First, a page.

General Question

timtrueman's avatar

How much does it cost to launch a satellite into space?

Asked by timtrueman (5740 points ) February 20th, 2010

How much does altitude affect cost? (e.g. low-earth orbit or geosynchronous orbit)

I realize a lot of the number are going to vary on payload but I’m looking for as many different examples (especially on the low-end of the cost spectrum). If I could get an empty payload cost that would be ideal.

Also, how has price changed over time? Is it dropping rapidly or more or less staying the same?

Bonus points:
1. What kind of time frame is involved for launching a satellite?
2. How many locations can used for launching satellites? Is it only a handful of sites or is it just about anywhere?

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19 Answers

poisonedantidote's avatar

$10.000 for each half kilo.

timtrueman's avatar

I really want total cost for a payload-less launch vehicle.

ETpro's avatar

You have to at least specify what payload you want to put into orbit, if any. The cost of a vehicle to launch a small satellite and the one needed to carry a payload like the Hubble Space Telescope is quite different.

I’ll take a stab at bonus question 2. Satellites can be launched from any location with adequate accessibility and decent weather, but the closer the launch site is to the equator, the less total energy is required to achieve orbit. That is because the earth’s rotational movement adds its initial velocity to the rocket.

Shuttle128's avatar

I’ll answer bonus question number 2.

You can launch rockets from just about anywhere on Earth, and depending on the orbit you want to achieve you will want to launch from differing locations. However, it is most advantageous to launch a rocket near the equator because the Earth’s rotation near the equator adds roughly an extra 1100 mph to the rocket velocity.


ETpro's avatar

@Shuttle128 Ga! Great minds work in similar directions. :-)

Shuttle128's avatar

My answer is almost exactly the same in ever way…..that kinda freaks me out as well….

I did some googling to find the equatorial speed though so ya beat me.

timtrueman's avatar

@ETpro Smallest possible satellite.

Shuttle128's avatar

Well, technically, anything that orbits the Earth would be considered a satellite so you couldn’t really determine what ‘smallest’ means without knowing what the satellite is there to do. If you just want a radio transmitter like Sputnik then it would not need to be much bigger or heavier than a thermos.

poisonedantidote's avatar

if you are going to launch from the equator, keep in mind you have to add the cost of transporting everything to the equator from wherever it was to start with.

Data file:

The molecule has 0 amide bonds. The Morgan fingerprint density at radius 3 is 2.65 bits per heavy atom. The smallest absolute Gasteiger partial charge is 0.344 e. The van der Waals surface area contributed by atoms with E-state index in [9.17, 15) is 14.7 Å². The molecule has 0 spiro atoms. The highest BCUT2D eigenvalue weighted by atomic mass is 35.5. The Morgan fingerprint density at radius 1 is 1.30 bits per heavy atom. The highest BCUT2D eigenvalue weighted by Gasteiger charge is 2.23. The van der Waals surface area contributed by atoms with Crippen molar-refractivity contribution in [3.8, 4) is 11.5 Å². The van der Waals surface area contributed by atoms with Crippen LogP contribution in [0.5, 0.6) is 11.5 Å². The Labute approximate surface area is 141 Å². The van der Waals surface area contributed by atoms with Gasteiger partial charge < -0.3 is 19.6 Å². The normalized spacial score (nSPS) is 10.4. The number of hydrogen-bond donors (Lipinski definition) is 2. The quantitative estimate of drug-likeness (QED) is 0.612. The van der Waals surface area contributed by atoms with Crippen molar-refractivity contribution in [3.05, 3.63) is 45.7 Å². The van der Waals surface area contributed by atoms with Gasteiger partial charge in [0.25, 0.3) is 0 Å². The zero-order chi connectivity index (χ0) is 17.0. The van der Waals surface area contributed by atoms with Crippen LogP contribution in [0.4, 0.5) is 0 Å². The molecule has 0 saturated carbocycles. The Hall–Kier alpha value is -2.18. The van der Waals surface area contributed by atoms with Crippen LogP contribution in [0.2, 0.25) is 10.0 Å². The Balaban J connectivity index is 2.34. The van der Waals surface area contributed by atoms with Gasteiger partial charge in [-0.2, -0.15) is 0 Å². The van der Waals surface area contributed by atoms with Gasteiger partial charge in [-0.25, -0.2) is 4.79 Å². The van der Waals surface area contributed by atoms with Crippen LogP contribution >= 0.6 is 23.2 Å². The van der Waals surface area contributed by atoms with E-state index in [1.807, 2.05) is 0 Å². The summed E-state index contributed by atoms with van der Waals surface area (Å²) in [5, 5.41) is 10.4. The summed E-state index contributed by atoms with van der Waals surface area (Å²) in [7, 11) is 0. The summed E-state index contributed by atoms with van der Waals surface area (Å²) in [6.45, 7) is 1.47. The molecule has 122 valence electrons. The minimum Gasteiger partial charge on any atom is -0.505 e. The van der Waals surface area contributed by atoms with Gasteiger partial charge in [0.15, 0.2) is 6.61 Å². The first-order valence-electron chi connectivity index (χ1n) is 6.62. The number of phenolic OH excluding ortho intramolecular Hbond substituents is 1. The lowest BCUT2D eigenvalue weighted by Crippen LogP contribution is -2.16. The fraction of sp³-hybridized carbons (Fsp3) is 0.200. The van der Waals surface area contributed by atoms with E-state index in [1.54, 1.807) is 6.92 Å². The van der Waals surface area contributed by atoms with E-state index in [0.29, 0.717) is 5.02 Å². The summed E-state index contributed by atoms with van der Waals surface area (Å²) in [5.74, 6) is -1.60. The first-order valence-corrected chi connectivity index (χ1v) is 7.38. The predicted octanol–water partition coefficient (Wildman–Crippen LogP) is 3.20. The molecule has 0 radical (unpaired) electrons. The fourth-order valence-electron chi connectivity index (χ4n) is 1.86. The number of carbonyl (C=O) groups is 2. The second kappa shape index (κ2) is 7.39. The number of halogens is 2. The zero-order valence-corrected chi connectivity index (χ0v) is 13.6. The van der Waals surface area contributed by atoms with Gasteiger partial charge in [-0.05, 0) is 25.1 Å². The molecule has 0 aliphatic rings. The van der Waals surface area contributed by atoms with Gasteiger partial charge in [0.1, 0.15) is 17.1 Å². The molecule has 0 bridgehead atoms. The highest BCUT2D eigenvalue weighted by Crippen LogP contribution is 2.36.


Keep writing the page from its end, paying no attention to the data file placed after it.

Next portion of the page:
small satellites will cost about 10 to 20 million to put in orbit, larger ones can cost a couple hundred million. and time frames vary from months to years depending on the project.

something like the international space station will set you back about 150 billion, with about 10 billion going on initial paper work alone.

timtrueman's avatar

Let’s go with a Sputnik-sized satellite.

ETpro's avatar

@timtrueman It’s in the early planning stages, but DARPA has a project to build a largely reusable low-cost launch vehicle capable of putting a 1,000 pound payload into a circular reference orbit of 28.5 at 100 nautical miles high. The target cost is $5,000,000 per launch excluding the payload and payload preparation costs. What does that end up with typical defense contractor cost overruns? Your guess is as good as mine. :-)

poisonedantidote's avatar

well, i dont know about the original sputnik. but now days you could build something that would do the same job and be much much smaller. you could probably put it in orbit cheap by hitching a ride with an already scheduled launch for around a couple of million.

EDIT: sputnik 1 was 83.6 kilos. so going on the 10k per half kilo price, thats about 1.6 million.

Cruiser's avatar

Ralph Kramden did it for free….“POW…Zoom to the Moon Alice!!!”

ucme's avatar

An astronomical figure. I mean with inflation rocketing the sum is truly sky high.

RocketGuy's avatar

For a large geostationary satellite launch, it will be >$100M. What do you get for that?:
a big rocket –
fueling service for both the satellite and rocket
streamlined fairing
adapter to go between the satellite and rocket
launch service to geostationary transfer orbit

1) Takes about a year to order and build the rocket. About a month to get the satellite and rocket set up at launch base for launch.

2) Commercial launch sites are:
Cape Canaveral, FL 28.5°N
Kourou, near equator
SeaLaunch (before they went bankrupt), at equator
Tanegashima, 30°N
Xichang, 28°N
Baikonur, 46 N

Rarebear's avatar

@timtrueman I asked @rocketguy to answer this question as he designs satellites for a living. You won’t get a more accurate answer than that.

RocketGuy's avatar

Most of the answers above were pretty good. I just added a few insider details. Definitely the size of the satellite dictates the size of the rocket. The smallest rockets are really cheap, while the largest are really expensive.

Then there is the incremental cost for an incremental increases in mass. i.e. if one is already at the limit of a certain rocket, an additional few kg will necessitate the next larger rocket, which will cost additional millions of dollars. Things can get complicated very quickly.

dabbler's avatar

SpaceX expects to reduce cost per pound to LEO down to $858.
To enjoy that rate with a Sputnik-size payload you’d have to share the mission with some other satellites.

bagojunk's avatar

You can get launches today for just over 100k per kg

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